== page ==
In response to The Daily Post’s writing prompt: “Going Obsolete.”
Of all the technologies that have gone extinct in your lifetime, which one do you miss the most?
Initially, I struggled with this. Why would I miss cassette tapes that I had to rewind with a pencil, or a television without a remote, or a 7 lb boombox? The more I thought about it, I realized it’s not the technology I miss, but the time period it represented. It’s not even just the memories, but the way things just seemed slower and people seemed to have more time for one another.
There are the memories of standing in front of a television, physically removing my little brothers hand off the knob as he tried to change the channel to Creature Feature which I abhorred; the days of listening to the Top 40 so that I could record those favorite tunes; my aunt and uncle recording my little cousin’s voice and sending the tapes in the mail to my grandparents, and who could forget “film strips” in school?
I miss a landline telephone that emitted a busy signal when people were actually tied up. Imagine a world where the person you were speaking to and your conversation with them was actually important enough where interruption was denied. How many times in our current culture do you hear “hold on” a minute, at precisely the wrong time?
Then, there is the written word; from the notes sneakily passed in class to the newsy letters received from a pen pal, stamped from a foreign country (mine was from Sweden). As I looked through a table of books yesterday and my husband asked, “I thought you had a kindle, why do you need to buy those?”, I said, “I love these too.” I didn’t bother to explain that I love the feel and the smell and the sound of the pages turning because he wouldn’t understand. He isn’t a lover of reading. I don’t think books will ever become completely obsolete, but I fear the generations to come might not appreciate them as much as we do.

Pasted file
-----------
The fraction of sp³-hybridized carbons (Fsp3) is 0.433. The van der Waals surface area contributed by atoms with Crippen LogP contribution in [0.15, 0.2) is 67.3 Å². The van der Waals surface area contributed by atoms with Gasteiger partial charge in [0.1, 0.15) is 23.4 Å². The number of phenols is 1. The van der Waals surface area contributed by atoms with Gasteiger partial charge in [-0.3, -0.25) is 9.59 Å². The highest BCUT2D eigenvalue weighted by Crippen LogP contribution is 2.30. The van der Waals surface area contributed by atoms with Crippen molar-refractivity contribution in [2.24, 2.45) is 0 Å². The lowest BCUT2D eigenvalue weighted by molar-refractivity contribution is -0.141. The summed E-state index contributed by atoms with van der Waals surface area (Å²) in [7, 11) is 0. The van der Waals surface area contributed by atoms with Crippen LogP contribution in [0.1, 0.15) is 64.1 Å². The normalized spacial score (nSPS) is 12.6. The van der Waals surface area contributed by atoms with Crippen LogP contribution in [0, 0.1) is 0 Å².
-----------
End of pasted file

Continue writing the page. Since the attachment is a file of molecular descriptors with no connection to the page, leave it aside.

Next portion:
So, in closing, I miss those days, the slower ones, but at the same time I am grateful for some of the new inventions and discoveries. I’ve always lamented jokingly that I was born in the wrong generation. Maybe the older we get, we all think that? As we age, the memories accumulate and (hopefully) the wisdom and knowledge increase and we realize what’s really important.
In response to The Daily Post’s writing prompt: “In the Summertime.”
Summer only began on June 21, which was a week ago last Sunday. I was shocked when I saw someone say something about it being the first day of summer, as I thought we were already deep in the midst of it judging by the temperatures and humidity. But, I do live in South Florida, so it’s not like I am not fully aware of my lot every year after the winter-less winter and a day or two of Spring. This year though, the heat is really bothering me. So much so, that if I had the money, I would have a house somewhere up north and retreat there until at least October.
I remember a time when I lived for summer; my favorite place was on the beach; multi colored towel spread in the sand, radio blasting. Smelling like Hawaiian Tropic I baked in the sun damaging my young, tender, spot free, wrinkle free, skin. Ah, didn’t I just write a post about unheeded advice? These days, after several non-benign skin cancer removals, I’m not as likely to be found sunbathing.